Report says U.S. now among world leaders in 5G readiness
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This article was originally published in Center Square on May 25, 2019.
Deregulation and wireless spectrum allocation is paying off in the United States. A recent report shows the country is now tied for first in the world for 5G wireless readiness. More than 100 times faster than 4G, 5G has the potential to help close the digital divide without taxpayer money, according to the report.
The examination by wireless industry group CTIA shows that after lagging behind China and South Korea in previous years, the U.S. has pulled into a tie with China as global leader. CTIA says the keys to this development are wireless deregulation and spectrum auctions.
“This tremendous improvement is thanks to the quick action and visionary leadership of policymakers, which empowered America’s commercial wireless industry to forge ahead in the global 5G race,” the report says.
The U.S. is expected to see 92 5G wireless network deployments by the end of 2019, well ahead of South Korea in second place, with 48, according to the report.
CTIA gives kudos to the Federal Communications Commission’s (FCC) effort to free up spectrum for use in 5G development. The FCC’s Facilitate America’s Superiority in 5G Technology (FAST) plan calls for the auctioning off of high-, mid- and low-band spectrum in the coming years.
The AIRWAVES Act, a congressional bill, would codify those auctions, but the legislation has stalled in Congress.
The FCC auctioned off 24GHz high-band spectrum in March with the announcement of more spectrum sales expected in the coming months.
FCC Commissioner Brendan Carr, who is leading the fight for wireless development, previously told the Taxpayers Protection Alliance Foundation that regulatory relief and spectrum allocation are keys because foreign rivals want to win the race to 5G.
“They saw the U.S. leadership in 4G and they want to try to beat us to the punch in 5G, whether it’s Europe, countries in South America, Korea, Japan. They’re all moving very aggressively, both on a spectrum and infrastructure front to get the lead in 5G,” he said.
The CTIA report says the U.S. leads the world in allocation of both low- and high-band spectrum, although most of the low-band is now being used for 4G. The U.S. has assigned 716 megahertz for wireless communications, compared to 690 MHz in Australia and 689 in Germany. The U.S. has assigned 2,500 MHz of high-band spectrum, with South Korea just behind at 2,400 MHz.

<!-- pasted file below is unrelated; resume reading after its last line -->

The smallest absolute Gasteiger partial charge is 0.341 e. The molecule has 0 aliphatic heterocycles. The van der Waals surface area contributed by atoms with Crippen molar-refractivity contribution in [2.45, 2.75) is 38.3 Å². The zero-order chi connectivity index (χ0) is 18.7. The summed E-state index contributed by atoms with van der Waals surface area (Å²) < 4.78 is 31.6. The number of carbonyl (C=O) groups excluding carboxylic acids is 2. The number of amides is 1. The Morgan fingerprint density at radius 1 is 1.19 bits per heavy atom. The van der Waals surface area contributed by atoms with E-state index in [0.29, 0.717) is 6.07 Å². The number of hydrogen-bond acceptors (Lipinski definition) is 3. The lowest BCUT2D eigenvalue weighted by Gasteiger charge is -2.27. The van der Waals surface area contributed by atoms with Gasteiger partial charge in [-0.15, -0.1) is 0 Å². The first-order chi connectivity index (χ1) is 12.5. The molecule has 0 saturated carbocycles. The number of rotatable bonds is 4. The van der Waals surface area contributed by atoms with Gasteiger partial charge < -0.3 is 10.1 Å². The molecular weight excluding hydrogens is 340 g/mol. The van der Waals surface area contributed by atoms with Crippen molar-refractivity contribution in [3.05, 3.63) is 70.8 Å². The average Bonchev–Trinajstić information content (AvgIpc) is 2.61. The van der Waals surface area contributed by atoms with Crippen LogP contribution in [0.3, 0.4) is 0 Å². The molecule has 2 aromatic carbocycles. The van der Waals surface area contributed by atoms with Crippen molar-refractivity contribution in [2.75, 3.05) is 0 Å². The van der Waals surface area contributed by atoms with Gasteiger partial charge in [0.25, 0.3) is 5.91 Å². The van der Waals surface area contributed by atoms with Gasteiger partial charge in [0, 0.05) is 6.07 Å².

“While America ranks strongly in the majority of 5G-readiness metrics, China and many other countries are ahead in making critical mid-band spectrum available for 5G,” the report says. “Rectifying that deficit should be central to the Administration’s efforts.”
Bartlett D. Cleland, research fellow with the Institute for Policy Innovation, said the FCC “needs to establish a continuous supply of spectrum via auctions, on a schedule that will provide a regular flow of low, mid and high bands of spectrum. They must keep unlicensed bands open and available as well.”
“But these moves alone do not guarantee success,” he added. “Government policies need to make sure that the spectrum that is made available is being used optimally so that all that need it can get to it. Making more spectrum available via the free market allows for this resource to be allocated to its most efficient purpose, particularly when government policies are in concert, and not opposed, to that goal.”
It’s expected that the wireless industry could invest $275 billion and generate $500 billion in economic growth and create 3 million new jobs in the quest for 5G.